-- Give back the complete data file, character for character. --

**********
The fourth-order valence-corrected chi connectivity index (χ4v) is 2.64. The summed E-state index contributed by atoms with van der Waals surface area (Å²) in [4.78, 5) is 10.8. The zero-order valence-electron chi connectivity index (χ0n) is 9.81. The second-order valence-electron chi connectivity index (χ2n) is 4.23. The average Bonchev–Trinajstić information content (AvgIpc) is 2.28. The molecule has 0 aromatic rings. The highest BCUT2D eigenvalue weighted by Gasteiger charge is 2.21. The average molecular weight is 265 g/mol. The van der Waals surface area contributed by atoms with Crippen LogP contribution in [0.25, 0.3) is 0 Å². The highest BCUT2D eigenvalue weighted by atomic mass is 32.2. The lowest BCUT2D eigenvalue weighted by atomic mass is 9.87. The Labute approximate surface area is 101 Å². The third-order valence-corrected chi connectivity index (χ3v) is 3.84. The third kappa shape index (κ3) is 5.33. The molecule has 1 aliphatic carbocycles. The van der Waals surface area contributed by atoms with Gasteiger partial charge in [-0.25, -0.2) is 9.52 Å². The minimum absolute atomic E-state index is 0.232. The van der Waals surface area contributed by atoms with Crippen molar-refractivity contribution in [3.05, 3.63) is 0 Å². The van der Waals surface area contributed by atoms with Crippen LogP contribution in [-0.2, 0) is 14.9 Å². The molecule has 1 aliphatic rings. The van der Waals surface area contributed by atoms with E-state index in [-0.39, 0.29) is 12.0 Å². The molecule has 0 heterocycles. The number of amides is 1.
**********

The fourth-order valence-corrected chi connectivity index (χ4v) is 2.64. The summed E-state index contributed by atoms with van der Waals surface area (Å²) in [4.78, 5) is 10.8. The zero-order valence-electron chi connectivity index (χ0n) is 9.81. The second-order valence-electron chi connectivity index (χ2n) is 4.23. The average Bonchev–Trinajstić information content (AvgIpc) is 2.28. The molecule has 0 aromatic rings. The highest BCUT2D eigenvalue weighted by Gasteiger charge is 2.21. The average molecular weight is 265 g/mol. The van der Waals surface area contributed by atoms with Crippen LogP contribution in [0.25, 0.3) is 0 Å². The highest BCUT2D eigenvalue weighted by atomic mass is 32.2. The lowest BCUT2D eigenvalue weighted by atomic mass is 9.87. The Labute approximate surface area is 101 Å². The third-order valence-corrected chi connectivity index (χ3v) is 3.84. The third kappa shape index (κ3) is 5.33. The molecule has 1 aliphatic carbocycles. The van der Waals surface area contributed by atoms with Gasteiger partial charge in [-0.25, -0.2) is 9.52 Å². The minimum absolute atomic E-state index is 0.232. The van der Waals surface area contributed by atoms with Crippen molar-refractivity contribution in [3.05, 3.63) is 0 Å². The van der Waals surface area contributed by atoms with Crippen LogP contribution in [-0.2, 0) is 14.9 Å². The molecule has 1 aliphatic rings. The van der Waals surface area contributed by atoms with E-state index in [-0.39, 0.29) is 12.0 Å². The molecule has 0 heterocycles. The number of amides is 1.